He sits by the fire in a canvas camping chair. In the daylight, he’s all zits and peach fuzz and knock-knees, but here in the mystery glow of the flames he looks older. Intense. He’s waiting to be born.
He’s bent over his journal, given to him by his father. On the front page, the father writes, "Ask anything, Ask everything." And the boy is doing just that. He muses, reflects, thinks aloud on this paper about life. Poses a question. Then returns the pen to the binding and places it on the picnic table. This is the signal. He’s ready for his father to read.
The father reads, reflects, and now writes an answer. You might ask, since this is all happening within plain sight, within a few feet of each other, why on earth don’t they put down the book and just talk?
Because the written word makes us think more than the spoken word. Because the formality of it reaches deeper than the spontaneity of just runnin’ your mouth. Because a journal dialogue is less intimidating for the average teen. Maybe for the average father, too.
The teen is a 15-year-old boy, but not for much longer. His father has brought him to the wilderness to talk about becoming a man.
I’m the father in this story. The boy is my firstborn, now 17. A few weeks from now, I’ll similarly disappear into the Utah wilderness with his younger brother, turned 15 this past April.
In premodern times, virtually all competent civilizations practiced one form or another of rites of passage into manhood. Such ceremonies were near universal in aboriginal societies. Our modern world is impoverished and suffers greatly because of the absence of these rites. So, when I became a father, I resolved to piece together my own makeshift version of a ceremony for manhood.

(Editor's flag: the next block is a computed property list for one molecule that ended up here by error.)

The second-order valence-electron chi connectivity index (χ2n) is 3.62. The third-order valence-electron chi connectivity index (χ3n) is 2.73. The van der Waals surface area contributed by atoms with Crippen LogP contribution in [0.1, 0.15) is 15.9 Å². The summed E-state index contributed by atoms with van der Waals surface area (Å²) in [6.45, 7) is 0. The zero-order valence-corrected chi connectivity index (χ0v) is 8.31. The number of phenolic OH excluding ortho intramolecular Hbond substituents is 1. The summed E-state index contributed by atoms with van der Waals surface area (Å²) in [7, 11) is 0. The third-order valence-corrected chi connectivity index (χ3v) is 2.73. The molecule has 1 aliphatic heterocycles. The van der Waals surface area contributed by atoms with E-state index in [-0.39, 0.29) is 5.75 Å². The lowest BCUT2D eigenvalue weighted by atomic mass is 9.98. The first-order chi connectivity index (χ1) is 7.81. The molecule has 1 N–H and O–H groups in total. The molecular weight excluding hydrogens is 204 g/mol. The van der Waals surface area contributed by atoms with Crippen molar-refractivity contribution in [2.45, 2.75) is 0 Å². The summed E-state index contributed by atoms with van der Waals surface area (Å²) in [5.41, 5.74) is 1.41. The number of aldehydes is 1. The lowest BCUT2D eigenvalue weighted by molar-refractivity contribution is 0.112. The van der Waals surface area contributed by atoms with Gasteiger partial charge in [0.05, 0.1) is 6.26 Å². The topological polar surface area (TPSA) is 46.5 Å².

From Africa to Australia, from Ireland to the South Sea Islands, the ceremonies tended toward universal themes:
RADICAL SEPARATION FROM THE MOTHER
Painted as skeletons, the African elders come at night with torches and drums and wrench the terrified boy out of the arms of his pleading mother. An Apache boy is bound to his mother with a leather thong tied around both waists like an umbilical cord; the elders hand the boy a knife, with which he dramatically cuts the chord. A Tongan boy stands before the entire village, and hurls a cup of water into his mother’s face.
OK, none of this would play well in our culture. But it is our great loss that we have nothing left with which to replace it. So adolescent boys speak with disdain to their mothers. They mock them. They violate curfew. They lie, sneak and deceive. They protest their independence while behaving in ways guaranteeing a protracted dependence. Constant power struggles, because we lack the symbolic means to help mothers and sons shift the balance of power toward manhood.
I do a ton of work with couples. Give me a nickel for every husband I’ve met who, well into his 30s and 40s, is still not psychologically separated from his mother, and I’d be a rich man. In the absence of this separation, his worldview and behavior chronically confuse his wife with his mother, sparking all manner of defensiveness, sullen withdrawal, bouncing back and forth between avoidance of conflict and painful, contemptuous blowups. Such a man has both an exaggerated sensitivity to feminine intrusion, and an exaggerated insecurity to separation from the feminine; that is, to his wife/girlfriend’s individuality.
Stick a TV camera in the face of a big, burly, rugged, macho NFL football player, and he never says: "Hi Dad … Hello children … Hey Uncle Phil …." Nope. "Hi Mom." Always. With her, he’s still just an 8-year-old on a diving board clamoring for Mom’s attention, recognition and praise.
To become a man, a boy must "injure" himself and his mother through radical separation. As a man, then, he is free to begin a new relationship with the feminine. A relationship of respect as two whole separate people.
Our modern world abandons individual mothers and individual sons to wrap their arms unconsciously around this archetypal task. Both struggle. Rites of passage into manhood provide the necessary symbols and ceremonies — not to mention the powerful support of the community — to consciously provoke and complete this important psychological task.
Next Sunday, we’ll continue our discussion of the universal themes of rites of passage into manhood.
Steven Kalas is a behavioral health consultant and counselor at Clear View Counseling Wellness Center in Las Vegas and the author of "Human Matters: Wise and Witty Counsel on Relationships, Parenting, Grief and Doing the Right Thing" (Stephens Press). His Human Matters column appears on Sundays. Contact him at firstname.lastname@example.org.